Tuesday, August 27, 2019

Kid Gloves by Lucy Knisley: Pregnancy isn't easy, but it's pretty cool at the same time

I have started writing this review of Lucy Knisley's Kid Gloves: Nine Months of Careful Chaos several times. Since March, really, when I finished the book. Some of the delays have been trying to find the time to actually sit down and write it, which I've repeated a few times is not that easy these days. Other delays have been mental. But let's jump into the review first.

I've been a fan of Knisley's since I picked up Something New on a whim when I was trying to find a graphic novel I could get into. I like the memoir subject matter and I like her format. Plus she's funny which is always a plus. I follow her on Instagram and she posted that she was working on a book about pregnancy. And WHAT A COINCIDENCE, I was pregnant. Unfortunately, the book would be coming out several months after I was due, so I wouldn't be able to read it while I was going through everything the book was going to detail (and see what was coming) but still. My son was born in July and the book came out in February. But I did make sure to pick it up right when it came out. (For those looking for it, it's in the parenting/pregnancy section, at least at the B&N in NYC.)

Much like her other work, this is primarily a memoir, with Knisley detailing her history from deciding to have a baby to actually having it, interspersed with information about the history of pregnancy. A lot of it is funny because a lot of being pregnant is ridiculous. But she also doesn't hold back, talking about her miscarriage and her traumatic birth. The book has its humor but it's a lot more serious than I would have expected based on her other stuff I had read, which I think worked in the book's favor. Or honestly, I just liked that stuff because I related to so much of it.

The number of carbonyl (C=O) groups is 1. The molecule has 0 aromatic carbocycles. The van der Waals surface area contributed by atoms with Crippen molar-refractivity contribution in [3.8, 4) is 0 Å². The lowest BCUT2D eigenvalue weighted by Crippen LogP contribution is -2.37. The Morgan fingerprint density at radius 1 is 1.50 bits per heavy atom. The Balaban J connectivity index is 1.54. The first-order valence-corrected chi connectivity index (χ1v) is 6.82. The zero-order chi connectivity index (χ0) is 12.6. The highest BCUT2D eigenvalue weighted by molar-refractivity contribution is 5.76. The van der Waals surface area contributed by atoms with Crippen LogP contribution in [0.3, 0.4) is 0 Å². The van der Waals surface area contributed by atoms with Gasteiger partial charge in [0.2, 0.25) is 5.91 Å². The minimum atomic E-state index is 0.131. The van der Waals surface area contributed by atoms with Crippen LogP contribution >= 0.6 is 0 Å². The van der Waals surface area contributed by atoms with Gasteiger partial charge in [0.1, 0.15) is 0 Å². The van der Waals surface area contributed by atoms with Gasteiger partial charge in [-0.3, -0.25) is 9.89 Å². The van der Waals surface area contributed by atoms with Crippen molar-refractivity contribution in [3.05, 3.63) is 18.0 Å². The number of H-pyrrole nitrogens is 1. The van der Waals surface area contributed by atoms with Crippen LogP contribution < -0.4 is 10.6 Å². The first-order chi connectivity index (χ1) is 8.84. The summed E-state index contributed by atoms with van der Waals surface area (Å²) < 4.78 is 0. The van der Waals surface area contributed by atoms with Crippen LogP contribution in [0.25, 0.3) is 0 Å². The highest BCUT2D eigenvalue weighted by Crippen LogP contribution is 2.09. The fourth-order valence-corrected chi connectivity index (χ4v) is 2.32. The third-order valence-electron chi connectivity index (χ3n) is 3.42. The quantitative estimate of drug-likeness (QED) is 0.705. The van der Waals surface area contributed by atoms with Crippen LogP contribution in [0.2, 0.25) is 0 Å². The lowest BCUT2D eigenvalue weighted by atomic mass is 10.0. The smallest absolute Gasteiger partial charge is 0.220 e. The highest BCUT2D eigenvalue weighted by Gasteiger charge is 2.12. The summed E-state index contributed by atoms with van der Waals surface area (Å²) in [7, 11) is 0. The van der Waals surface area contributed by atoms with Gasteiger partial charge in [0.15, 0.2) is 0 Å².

While I haven't really reviewed a book in a while, when I saw this top panel, I decided that this is a book I should review.
Because as soon as I saw this panel I turned to Tom and shouted "It me!" probably with more glee than the situation called for, especially given Tom's reaction. It wasn't that I was reliving fond memories of what happened, but just seeing a depiction of something similar to what I went through was comforting in a way.

Spoilers, I guess, for the book. If you can consider a memoir to have spoilers. But turns out Knisley had preeclampsia, something she told her doctor she was worried about which he totally brushed off. She ended up having to have an emergency c-section and then had a seizure and a lot of bleeding and was unconscious for a couple days, ended up being in the hospital a week the first time and then another four days after being discharged before she should have been. This is not the majority of the book at all, but the part I was drawn to.